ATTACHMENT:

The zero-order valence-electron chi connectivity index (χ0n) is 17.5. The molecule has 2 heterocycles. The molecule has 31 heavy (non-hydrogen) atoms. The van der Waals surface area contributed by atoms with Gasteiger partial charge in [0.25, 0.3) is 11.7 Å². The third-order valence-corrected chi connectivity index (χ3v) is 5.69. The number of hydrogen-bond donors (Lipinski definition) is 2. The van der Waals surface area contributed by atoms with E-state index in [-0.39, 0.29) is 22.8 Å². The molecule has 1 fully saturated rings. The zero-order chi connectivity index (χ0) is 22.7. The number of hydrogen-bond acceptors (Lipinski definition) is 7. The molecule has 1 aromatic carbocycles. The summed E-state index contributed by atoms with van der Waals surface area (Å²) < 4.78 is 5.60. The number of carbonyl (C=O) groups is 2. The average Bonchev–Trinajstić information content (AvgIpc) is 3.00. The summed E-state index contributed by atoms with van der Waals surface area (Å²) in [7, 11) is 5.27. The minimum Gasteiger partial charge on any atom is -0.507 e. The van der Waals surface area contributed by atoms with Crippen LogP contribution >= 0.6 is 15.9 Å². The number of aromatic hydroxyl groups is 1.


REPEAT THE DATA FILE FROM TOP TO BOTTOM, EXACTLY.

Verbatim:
The zero-order valence-electron chi connectivity index (χ0n) is 17.5. The molecule has 2 heterocycles. The molecule has 31 heavy (non-hydrogen) atoms. The van der Waals surface area contributed by atoms with Gasteiger partial charge in [0.25, 0.3) is 11.7 Å². The third-order valence-corrected chi connectivity index (χ3v) is 5.69. The number of hydrogen-bond donors (Lipinski definition) is 2. The van der Waals surface area contributed by atoms with E-state index in [-0.39, 0.29) is 22.8 Å². The molecule has 1 fully saturated rings. The zero-order chi connectivity index (χ0) is 22.7. The number of hydrogen-bond acceptors (Lipinski definition) is 7. The molecule has 1 aromatic carbocycles. The summed E-state index contributed by atoms with van der Waals surface area (Å²) < 4.78 is 5.60. The number of carbonyl (C=O) groups is 2. The average Bonchev–Trinajstić information content (AvgIpc) is 3.00. The summed E-state index contributed by atoms with van der Waals surface area (Å²) in [7, 11) is 5.27. The minimum Gasteiger partial charge on any atom is -0.507 e. The van der Waals surface area contributed by atoms with Crippen LogP contribution >= 0.6 is 15.9 Å². The number of aromatic hydroxyl groups is 1.